Lung cancer is by far the most common cancer killer of both men and women in the United States. Among individuals with lung cancer, survival rates after diagnosis are very low. This is because most lung cancers are diagnosed only after symptoms develop and the cancer is in advanced stages, when the options for cure are limited. Based on a nation-wide study conducted in the United States, we now have a way to screen for lung cancer before symptoms develop. The screen is an imaging test called Low Radiation Dose Computed Tomography (LDCT). With LDCT, lung cancer can be diagnosed at an early stage when surgery and other local treatments are most successful in reducing lung cancer deaths.
The evidence in support of lung cancer screening using LDCT comes from the National Lung Screening Trial (NLST). The NLST was a large clinical trial conducted nation-wide across 33 major medical facilities, including UCLA Health. More than 50,000 older men and women who were current or former heavy smokers participated. Each participant received either LDCT screening or chest-x-ray screening once a year. At the end of the trial, there were several major differences between LDCT screening and chest x-ray screening:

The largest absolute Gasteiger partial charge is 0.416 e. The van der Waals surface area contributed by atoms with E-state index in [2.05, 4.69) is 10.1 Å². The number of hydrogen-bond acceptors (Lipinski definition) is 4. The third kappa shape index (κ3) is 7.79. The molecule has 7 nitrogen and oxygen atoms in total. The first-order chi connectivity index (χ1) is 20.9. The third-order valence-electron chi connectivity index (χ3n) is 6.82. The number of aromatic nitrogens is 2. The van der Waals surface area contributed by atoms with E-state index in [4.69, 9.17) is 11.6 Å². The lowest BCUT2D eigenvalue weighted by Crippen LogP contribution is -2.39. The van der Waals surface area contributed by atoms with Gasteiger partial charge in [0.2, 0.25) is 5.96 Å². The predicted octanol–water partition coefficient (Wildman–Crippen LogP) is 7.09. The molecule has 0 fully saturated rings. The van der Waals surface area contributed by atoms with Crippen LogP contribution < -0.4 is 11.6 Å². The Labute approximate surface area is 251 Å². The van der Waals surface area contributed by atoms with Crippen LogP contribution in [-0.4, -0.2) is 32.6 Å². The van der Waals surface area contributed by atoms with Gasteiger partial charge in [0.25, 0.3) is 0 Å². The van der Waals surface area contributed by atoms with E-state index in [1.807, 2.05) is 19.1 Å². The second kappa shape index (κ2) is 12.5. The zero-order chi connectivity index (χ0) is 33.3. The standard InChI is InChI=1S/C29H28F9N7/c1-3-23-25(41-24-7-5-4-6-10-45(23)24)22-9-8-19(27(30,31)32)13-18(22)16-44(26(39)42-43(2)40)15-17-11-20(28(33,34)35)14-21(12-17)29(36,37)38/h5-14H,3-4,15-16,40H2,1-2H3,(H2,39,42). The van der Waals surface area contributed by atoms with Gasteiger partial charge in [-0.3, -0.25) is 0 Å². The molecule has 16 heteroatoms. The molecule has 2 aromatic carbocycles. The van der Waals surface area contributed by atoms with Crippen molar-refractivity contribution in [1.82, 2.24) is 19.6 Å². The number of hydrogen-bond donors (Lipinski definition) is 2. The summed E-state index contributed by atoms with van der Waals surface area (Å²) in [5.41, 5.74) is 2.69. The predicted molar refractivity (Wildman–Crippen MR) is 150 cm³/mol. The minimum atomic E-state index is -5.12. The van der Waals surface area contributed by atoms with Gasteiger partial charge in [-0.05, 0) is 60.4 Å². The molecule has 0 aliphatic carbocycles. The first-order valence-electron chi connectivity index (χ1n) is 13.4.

- LDCT screening found three times more lung nodules.
- More early stage lung cancers were diagnosed in the LDCT arm
- Fewer advanced cancers were diagnosed in the LDCT arm
- Death rates due to lung cancer were decreased by 20% in the LDCT arm
- All causes of death were lower in the LDCT arm
There were also risks due to LDCT screening. Although LDCT screening detected more nodules than chest x-ray, the majority of lung nodules on LDCT were not due to lung cancer. Yet, most people with LDCT-detected nodules underwent some form of additional testing, usually another imaging test, to evaluate the nodule. For these reasons, lung cancer screening is currently only recommended in older individuals at high risk of lung cancer due to smoking.
The results of the NLST have been carefully reviewed by experts to provide guidance on health care policy. Based on this trial, most medical professional societies recommend lung cancer screening with LDCT—to name a few: the American College of Radiology, American College of Chest Physicians, Society of Thoracic Surgeons, American Society of Clinical Oncology, American Lung Association, American Cancer Society, the National Comprehensive Cancer Network, and the US Preventive Services Task Force. Importantly, both Medicare and private insurers now cover LDCT screening for lung cancer in certain high-risk individuals at no cost to the patient.